I think it's fear of the unknown, and like the OP said...when they're in their groups and family units it's much more intimidating to understand. I think it really does take one-on-one interaction with a person as opposed to "one of them" to foster understanding and that first step can be intimidating and scary.


(1,862 posts)
55. Tribalism & evolution
Sat Aug 11, 2018, 08:39 PM
Aug 2018

I suspect tribalism had an evolutionary advantage. I think we're all hardwired to be distrustful of those that are outside our tribe. The tribe could can be anything from race to religion to nationality to sports teams, but I think our instinct to belong is very strong ... and it fosters a "we're better than them" perspective.

We're probably screwed until the evil aliens show up and we can bond together as Earthlings vs. the green monsters. If I had the budget I'd fake an alien invasion to trigger it (only 1/2 kidding).

George II

(67,782 posts)
57. When I first moved to an apartment in Manhattan, my next door neighbors....
Sat Aug 11, 2018, 09:49 PM
Aug 2018

..were two very self-conscious, standoffish gay men. We were at the end of a long hallway and invariably crossed paths a few of times a week in the hallway. They usually looked down and acted like I wasn't there as we passed each other. But I still said "hi" each time I saw either of them.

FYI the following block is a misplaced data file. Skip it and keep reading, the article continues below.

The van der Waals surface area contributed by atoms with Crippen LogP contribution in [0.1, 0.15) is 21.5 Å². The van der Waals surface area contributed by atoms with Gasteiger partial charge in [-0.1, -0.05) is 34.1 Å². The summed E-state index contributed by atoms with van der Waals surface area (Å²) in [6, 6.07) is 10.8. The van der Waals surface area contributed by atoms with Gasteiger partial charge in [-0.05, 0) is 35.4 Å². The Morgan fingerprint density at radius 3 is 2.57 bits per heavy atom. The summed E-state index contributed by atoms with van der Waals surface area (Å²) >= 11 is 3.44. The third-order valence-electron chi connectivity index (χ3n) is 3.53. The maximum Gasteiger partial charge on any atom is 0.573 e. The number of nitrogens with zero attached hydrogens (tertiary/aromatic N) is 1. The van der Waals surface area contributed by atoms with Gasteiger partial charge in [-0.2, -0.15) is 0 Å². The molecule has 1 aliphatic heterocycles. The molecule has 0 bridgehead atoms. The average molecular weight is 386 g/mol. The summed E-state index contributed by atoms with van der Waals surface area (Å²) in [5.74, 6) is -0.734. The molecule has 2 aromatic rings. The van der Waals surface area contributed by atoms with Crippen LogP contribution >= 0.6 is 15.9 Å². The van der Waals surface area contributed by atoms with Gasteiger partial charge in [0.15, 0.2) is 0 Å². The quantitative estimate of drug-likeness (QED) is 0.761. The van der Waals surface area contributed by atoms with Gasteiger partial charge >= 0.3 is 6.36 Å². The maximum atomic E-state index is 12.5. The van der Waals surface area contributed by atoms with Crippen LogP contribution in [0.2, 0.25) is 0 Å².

This went on for a few months, then they started returning my "hi". A few months after that, THEY initiated the "hi"!!

Battle won!

Response to wonkwest (Original post)


(37,648 posts)
59. With Muslims, it's not just racism. It's their religion.
Sat Aug 11, 2018, 10:11 PM
Aug 2018

Not sure there is the same racism against, say, Indians from India..is there? If they have converted to Christianity? Bobby Jindal, whose parents came from India, converted to Christianity as an adult and was elected governor of Louisiana. He's Republican.


(100,381 posts)
60. No, I don't get any of it.
Sat Aug 11, 2018, 10:25 PM
Aug 2018

I don't get the racism, I don't get the sexism, the misogyny, the homophobia, the transphobia, the xenophobia. I don't get the bigotry, harassment, death threats, and the other nasty shit that goes on in the darker corners of the human mind.